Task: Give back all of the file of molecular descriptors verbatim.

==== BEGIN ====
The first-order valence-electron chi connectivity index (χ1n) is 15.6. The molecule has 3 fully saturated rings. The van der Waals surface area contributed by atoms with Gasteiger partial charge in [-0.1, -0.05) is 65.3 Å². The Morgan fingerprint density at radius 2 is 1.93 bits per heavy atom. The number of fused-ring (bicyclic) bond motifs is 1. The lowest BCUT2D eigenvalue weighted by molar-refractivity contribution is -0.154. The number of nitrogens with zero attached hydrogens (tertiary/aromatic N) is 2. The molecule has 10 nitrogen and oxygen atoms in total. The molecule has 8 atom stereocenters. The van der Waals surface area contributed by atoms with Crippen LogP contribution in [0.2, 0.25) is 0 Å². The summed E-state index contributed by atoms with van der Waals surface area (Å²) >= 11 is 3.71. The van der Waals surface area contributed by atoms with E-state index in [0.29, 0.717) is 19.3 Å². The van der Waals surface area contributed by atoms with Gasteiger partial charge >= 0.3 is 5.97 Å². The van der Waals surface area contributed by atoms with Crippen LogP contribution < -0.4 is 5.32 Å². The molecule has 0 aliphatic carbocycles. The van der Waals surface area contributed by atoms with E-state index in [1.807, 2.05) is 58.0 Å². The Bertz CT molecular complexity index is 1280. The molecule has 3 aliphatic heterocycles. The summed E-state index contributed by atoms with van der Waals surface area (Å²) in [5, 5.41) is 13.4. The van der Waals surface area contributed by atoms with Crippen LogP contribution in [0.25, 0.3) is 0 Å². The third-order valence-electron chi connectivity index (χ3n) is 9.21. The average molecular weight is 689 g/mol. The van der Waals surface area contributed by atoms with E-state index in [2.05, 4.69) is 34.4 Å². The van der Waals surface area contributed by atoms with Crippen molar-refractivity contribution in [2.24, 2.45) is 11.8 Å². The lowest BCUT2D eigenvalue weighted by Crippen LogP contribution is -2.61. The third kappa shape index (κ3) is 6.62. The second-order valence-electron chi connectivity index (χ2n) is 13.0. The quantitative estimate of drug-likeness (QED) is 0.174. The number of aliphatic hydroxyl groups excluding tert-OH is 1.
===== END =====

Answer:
The first-order valence-electron chi connectivity index (χ1n) is 15.6. The molecule has 3 fully saturated rings. The van der Waals surface area contributed by atoms with Gasteiger partial charge in [-0.1, -0.05) is 65.3 Å². The Morgan fingerprint density at radius 2 is 1.93 bits per heavy atom. The number of fused-ring (bicyclic) bond motifs is 1. The lowest BCUT2D eigenvalue weighted by molar-refractivity contribution is -0.154. The number of nitrogens with zero attached hydrogens (tertiary/aromatic N) is 2. The molecule has 10 nitrogen and oxygen atoms in total. The molecule has 8 atom stereocenters. The van der Waals surface area contributed by atoms with Crippen LogP contribution in [0.2, 0.25) is 0 Å². The summed E-state index contributed by atoms with van der Waals surface area (Å²) >= 11 is 3.71. The van der Waals surface area contributed by atoms with E-state index in [0.29, 0.717) is 19.3 Å². The van der Waals surface area contributed by atoms with Gasteiger partial charge >= 0.3 is 5.97 Å². The van der Waals surface area contributed by atoms with Crippen LogP contribution < -0.4 is 5.32 Å². The molecule has 0 aliphatic carbocycles. The van der Waals surface area contributed by atoms with E-state index in [1.807, 2.05) is 58.0 Å². The Bertz CT molecular complexity index is 1280. The molecule has 3 aliphatic heterocycles. The summed E-state index contributed by atoms with van der Waals surface area (Å²) in [5, 5.41) is 13.4. The van der Waals surface area contributed by atoms with Crippen LogP contribution in [0.25, 0.3) is 0 Å². The third-order valence-electron chi connectivity index (χ3n) is 9.21. The average molecular weight is 689 g/mol. The van der Waals surface area contributed by atoms with E-state index in [2.05, 4.69) is 34.4 Å². The van der Waals surface area contributed by atoms with Crippen molar-refractivity contribution in [2.24, 2.45) is 11.8 Å². The lowest BCUT2D eigenvalue weighted by Crippen LogP contribution is -2.61. The third kappa shape index (κ3) is 6.62. The second-order valence-electron chi connectivity index (χ2n) is 13.0. The quantitative estimate of drug-likeness (QED) is 0.174. The number of aliphatic hydroxyl groups excluding tert-OH is 1.